Cyclopropane

From Wikipedia, the free encyclopedia
Jump to navigation Jump to search
Cyclopropane[1]
Cyclopropane - displayed formula
Cyclopropane - skeletal formula
Cyclopropane-3D-balls.png
Cyclopropane-3D-vdW.png
Names
Preferred IUPAC name
Cyclopropane[2]
Identifiers
3D model (JSmol)
ChEBI
ChEMBL
ChemSpider
ECHA InfoCard 100.000.771
KEGG
PubChem {{{value}}}
UNII
SMILES {{{value}}}
Properties
C3H6
Molar mass 42.08 g/mol
Appearance Colorless gas
Odor Sweet smelling
Density 1.879 g/L (1 atm, 0 °C)
Melting point −128 °C (−198 °F; 145 K)
Boiling point −33 °C (−27 °F; 240 K)
Acidity (pKa) ~46
-39.9·10−6 cm3/mol
Hazards
Main hazards Highly flammable
Asphyxiant
NFPA 704

NFPA 704.svg

4
1
0
 
Except where otherwise noted, data are given for materials in their standard state (at 25 °C [77 °F], 100 kPa).
☒N verify (what is ☑Y☒N ?)
Infobox references

Cyclopropane is the cycloalkane molecule with the formula C
3
H
6
, with three carbon atoms connected to each other in a ring structure, and each carbon atom being connected to two hydrogen atoms. The ring is very small, and ring strain can take place because of this.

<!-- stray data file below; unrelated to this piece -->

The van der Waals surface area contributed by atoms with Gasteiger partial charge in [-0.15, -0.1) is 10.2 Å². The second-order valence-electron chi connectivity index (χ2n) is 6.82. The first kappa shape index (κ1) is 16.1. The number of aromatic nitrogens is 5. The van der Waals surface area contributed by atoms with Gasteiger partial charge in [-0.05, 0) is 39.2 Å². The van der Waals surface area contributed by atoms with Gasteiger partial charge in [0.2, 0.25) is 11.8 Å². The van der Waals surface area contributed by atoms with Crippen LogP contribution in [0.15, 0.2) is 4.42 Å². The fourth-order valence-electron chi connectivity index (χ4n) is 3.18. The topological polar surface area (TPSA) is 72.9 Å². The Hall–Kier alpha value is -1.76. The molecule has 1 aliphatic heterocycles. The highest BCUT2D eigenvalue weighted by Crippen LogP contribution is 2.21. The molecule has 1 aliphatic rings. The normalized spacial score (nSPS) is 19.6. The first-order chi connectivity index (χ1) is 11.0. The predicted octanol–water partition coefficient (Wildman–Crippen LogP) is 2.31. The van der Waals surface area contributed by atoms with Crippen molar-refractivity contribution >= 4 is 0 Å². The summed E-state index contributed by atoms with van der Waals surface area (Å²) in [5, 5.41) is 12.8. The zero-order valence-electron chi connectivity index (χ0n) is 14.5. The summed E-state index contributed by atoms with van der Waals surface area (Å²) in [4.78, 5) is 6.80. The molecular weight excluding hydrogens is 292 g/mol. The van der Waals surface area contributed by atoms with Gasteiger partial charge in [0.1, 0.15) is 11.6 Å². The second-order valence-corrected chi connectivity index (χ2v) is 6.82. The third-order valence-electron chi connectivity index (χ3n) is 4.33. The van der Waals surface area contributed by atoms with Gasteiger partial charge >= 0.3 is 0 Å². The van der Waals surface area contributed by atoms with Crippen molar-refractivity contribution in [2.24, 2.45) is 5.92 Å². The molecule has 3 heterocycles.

Cyclopropane is an anesthetic, meaning inhaling large quantities of the gas form that evaporates can send somebody to sleep, however today, other chemicals are used by medical professionals. It is also very reactive, and can explode when mixed with oxygen.

References[change | change source]

  1. Merck Index, 11th Edition, 2755.
  2. Nomenclature of Organic Chemistry : IUPAC Recommendations and Preferred Names 2013 (Blue Book). Cambridge: The Royal Society of Chemistry. 2014. p. 137. doi:10.1039/9781849733069-FP001. ISBN 978-0-85404-182-4.